Warning: Spoilers

Is Grimm evolving? The last few episodes have shown that Portland’s resident Grimm (David Giuntoli) can be a protector as much as he can fill the role of slayer. The parallels between Grimm and the Whedon-verse, have never been more evident than in Let Your Hair Down.

Rather than simply laying down the law and dishing out justice, Nick Burkhardt is beginning to resemble Buffy spin-off Angel in a mission to, “Help the helpless”.

Opening with campers taken by a paranoid pot-grower, Let Your Hair Down is a sideways view of the classic fairytale Rapunzel. Let’s just say that you don’t want to mess with someone with waist-length hair, it might not be good for your health.

Shades of Deliverance crop up, but when a strand of hair matches a missing-child case Hank Griffin (Russell Hornsby) once worked on, the story takes a turn.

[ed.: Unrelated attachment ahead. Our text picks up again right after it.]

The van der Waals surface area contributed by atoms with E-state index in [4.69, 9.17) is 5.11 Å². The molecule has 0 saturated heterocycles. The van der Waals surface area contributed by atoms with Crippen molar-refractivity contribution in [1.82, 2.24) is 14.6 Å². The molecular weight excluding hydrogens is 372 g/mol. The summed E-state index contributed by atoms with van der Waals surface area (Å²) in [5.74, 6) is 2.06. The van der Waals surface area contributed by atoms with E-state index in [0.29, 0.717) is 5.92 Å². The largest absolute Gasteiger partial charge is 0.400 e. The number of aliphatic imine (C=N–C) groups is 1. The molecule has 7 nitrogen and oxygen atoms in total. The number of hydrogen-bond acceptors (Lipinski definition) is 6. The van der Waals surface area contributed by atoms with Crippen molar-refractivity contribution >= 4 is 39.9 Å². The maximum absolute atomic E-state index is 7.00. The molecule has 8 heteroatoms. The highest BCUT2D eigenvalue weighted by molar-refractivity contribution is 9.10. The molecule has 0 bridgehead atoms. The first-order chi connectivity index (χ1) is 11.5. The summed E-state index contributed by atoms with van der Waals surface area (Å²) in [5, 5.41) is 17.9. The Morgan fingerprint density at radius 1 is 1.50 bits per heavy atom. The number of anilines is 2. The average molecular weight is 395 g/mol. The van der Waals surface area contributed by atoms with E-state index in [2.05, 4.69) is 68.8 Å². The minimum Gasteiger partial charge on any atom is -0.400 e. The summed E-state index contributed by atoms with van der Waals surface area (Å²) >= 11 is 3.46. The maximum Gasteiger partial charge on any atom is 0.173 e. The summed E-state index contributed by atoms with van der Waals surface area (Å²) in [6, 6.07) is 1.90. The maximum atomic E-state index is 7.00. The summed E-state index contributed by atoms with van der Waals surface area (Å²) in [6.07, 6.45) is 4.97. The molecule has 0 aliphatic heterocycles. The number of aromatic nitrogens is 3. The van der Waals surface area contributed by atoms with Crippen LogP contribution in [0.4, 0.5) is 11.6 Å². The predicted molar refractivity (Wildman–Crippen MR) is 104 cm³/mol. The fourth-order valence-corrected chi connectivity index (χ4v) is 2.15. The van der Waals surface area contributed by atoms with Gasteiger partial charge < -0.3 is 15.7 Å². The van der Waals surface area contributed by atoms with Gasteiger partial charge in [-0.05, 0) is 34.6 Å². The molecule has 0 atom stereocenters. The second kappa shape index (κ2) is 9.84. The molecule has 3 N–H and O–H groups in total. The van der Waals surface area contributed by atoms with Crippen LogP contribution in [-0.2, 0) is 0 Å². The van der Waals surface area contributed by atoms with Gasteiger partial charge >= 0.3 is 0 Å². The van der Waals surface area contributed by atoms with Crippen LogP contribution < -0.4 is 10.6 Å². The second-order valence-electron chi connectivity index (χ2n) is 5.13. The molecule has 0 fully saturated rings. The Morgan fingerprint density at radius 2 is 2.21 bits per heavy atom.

There’s a little bit of a, “Kitchen-sink,” feel to the plot, but it does something that the majority of Grimm’s episodes have failed to do: present all the characters as a team, rather than separate aspects of Nick’s life. Hank is invested in the case for his own reasons, and they’re just as important as the supernatural aspects that Nick and Monroe  are invested in.

Monroe is Grimm’s breakout character, representing the duality of the mundane and supernatural in Nick’s life, often reminding Nick that he’s not always going to be able to help because he’s rejected the traditional Blutbad lifestyle. Injecting the show with both humor and heart, Silas Weir Mitchell shines in this episode as he tries to help a girl who is both in danger and dangerous in her own right.

As a procedural, we expect to see the loose ends neatly sewn up by the end of the episode. On Grimm, it’s nice to see that can mean a happy ending. . . sometimes.